The number of claims management companies (CMCs) dealing with holiday sickness claims has dropped by a third following a government crackdown on spurious claims.
The drop was noted in the annual report by the Ministry of Justice’s Claim’s Management Regulator (CMR), made public on Thursday July 12.
It said 140 CMCs were dealing with holiday sickness claims when it last monitored them in January 2018, down 37% from 225 in the previous survey in August 2017.
The government launched a call for evidence of holiday sickness claims in October 2017 having moved to limit the costs for claims made abroad in line with those made in the UK. A ban on cold calling is also being worked on, which industry experts believe will help reduce false claims.
Across the personal injury claims sector, of which holiday sickness is a part, the number of CMCs fell 16% from 752 to 630. There were 868 personal injury CMCs in 2016.
Investigations continue into 12 CMCs suspected of encouraging fake claims.
“We have closely monitored developments in this area and in practice the actual level of activity is very low and CMCs have largely ceased taking on holiday sickness claims,” the report said, adding that the ban on referral fees in 2013 has seen the number of CMCs decline over the last five years.
Travel Weekly launched its Fight Fake Claims campaign in June 2017 following a 500% rise in holiday sickness claims, according to Abta, which operators put down to a hike in fake and exaggerated claims, fuelled by CMCs.
Abta, which launched its Stop Sickness Scams campaign in the same month, was praised in the CMR’s report for its help in tackling the issue, alongside tour operators and the Solicitors’ Regulation Authority.
The clampdown on spurious holiday sickness claims was considered a highlight of the year by the CMR.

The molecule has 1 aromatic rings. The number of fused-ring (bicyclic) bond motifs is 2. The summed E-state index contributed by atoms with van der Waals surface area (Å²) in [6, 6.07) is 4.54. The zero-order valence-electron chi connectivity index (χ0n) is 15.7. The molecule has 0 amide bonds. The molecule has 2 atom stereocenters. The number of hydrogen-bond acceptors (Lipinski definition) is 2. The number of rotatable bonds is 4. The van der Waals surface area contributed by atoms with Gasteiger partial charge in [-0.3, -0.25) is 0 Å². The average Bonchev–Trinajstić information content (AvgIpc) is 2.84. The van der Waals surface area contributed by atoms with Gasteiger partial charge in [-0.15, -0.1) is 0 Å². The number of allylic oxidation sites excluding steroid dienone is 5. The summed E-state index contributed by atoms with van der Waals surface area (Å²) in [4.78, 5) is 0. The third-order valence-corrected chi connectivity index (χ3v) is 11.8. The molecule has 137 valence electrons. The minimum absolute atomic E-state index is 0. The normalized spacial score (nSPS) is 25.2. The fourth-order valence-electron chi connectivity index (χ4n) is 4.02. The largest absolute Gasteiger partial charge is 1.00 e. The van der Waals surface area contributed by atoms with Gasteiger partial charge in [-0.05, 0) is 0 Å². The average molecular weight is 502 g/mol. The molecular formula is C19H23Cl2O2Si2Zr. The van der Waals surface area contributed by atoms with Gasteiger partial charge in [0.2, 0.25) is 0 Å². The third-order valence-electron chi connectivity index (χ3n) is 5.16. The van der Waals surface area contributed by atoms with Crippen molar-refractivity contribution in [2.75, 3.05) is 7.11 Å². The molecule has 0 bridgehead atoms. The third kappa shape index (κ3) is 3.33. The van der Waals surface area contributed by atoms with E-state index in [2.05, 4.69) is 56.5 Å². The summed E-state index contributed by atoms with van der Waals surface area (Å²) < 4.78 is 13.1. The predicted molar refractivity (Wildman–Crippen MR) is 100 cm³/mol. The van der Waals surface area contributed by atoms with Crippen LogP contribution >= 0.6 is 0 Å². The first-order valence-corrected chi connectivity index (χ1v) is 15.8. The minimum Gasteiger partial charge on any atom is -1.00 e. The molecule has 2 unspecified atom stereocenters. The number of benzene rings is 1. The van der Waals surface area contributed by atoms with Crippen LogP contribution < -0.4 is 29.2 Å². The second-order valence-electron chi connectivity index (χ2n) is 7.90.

In his foreword to the annual report, head of unit Kevin Rousell said: “A regulatory highlight for me this year was being able to complete the job started in 2016/17 to strike down misconduct in the holiday sickness claims market. An excellent collaborative effort with the Solicitors Regulation Authority, the Ministry of Justice and ABTA secured effective action to tackle the range of enablers, practices and costs incentives contributing to the surge in reported unmeritorious and fraudulent claims.”
Summing up the activity, the report explained: “We carried out a focussed audit programme of CMCs. We identified those CMCs that had been handling holiday sickness cases for several years, CMCs that had recently become authorised to exclusively seek out holiday sickness claims and established personal injury CMCs that had moved into the holiday sickness claims sector during its growth. We warned seven CMCs, four CMCs surrendered their authorisation upon notice of a proposed audit and another four surrendered their authorisation following an audit.
“The combination of our work and that of stakeholders delivered a reduction in the level of misconduct and generally reduced activity in this claims market. The government has also now brought holiday sickness claims within a fixed costs regime for solicitors and the claims market had returned to a volume similar to that in 2015, prior to the peak of interest and activity.”
This is a community-moderated forum.
All post are the individual views of the respective commenter and are not the expressed views of Travel Weekly.
By posting your comments you agree to accept our Terms & Conditions.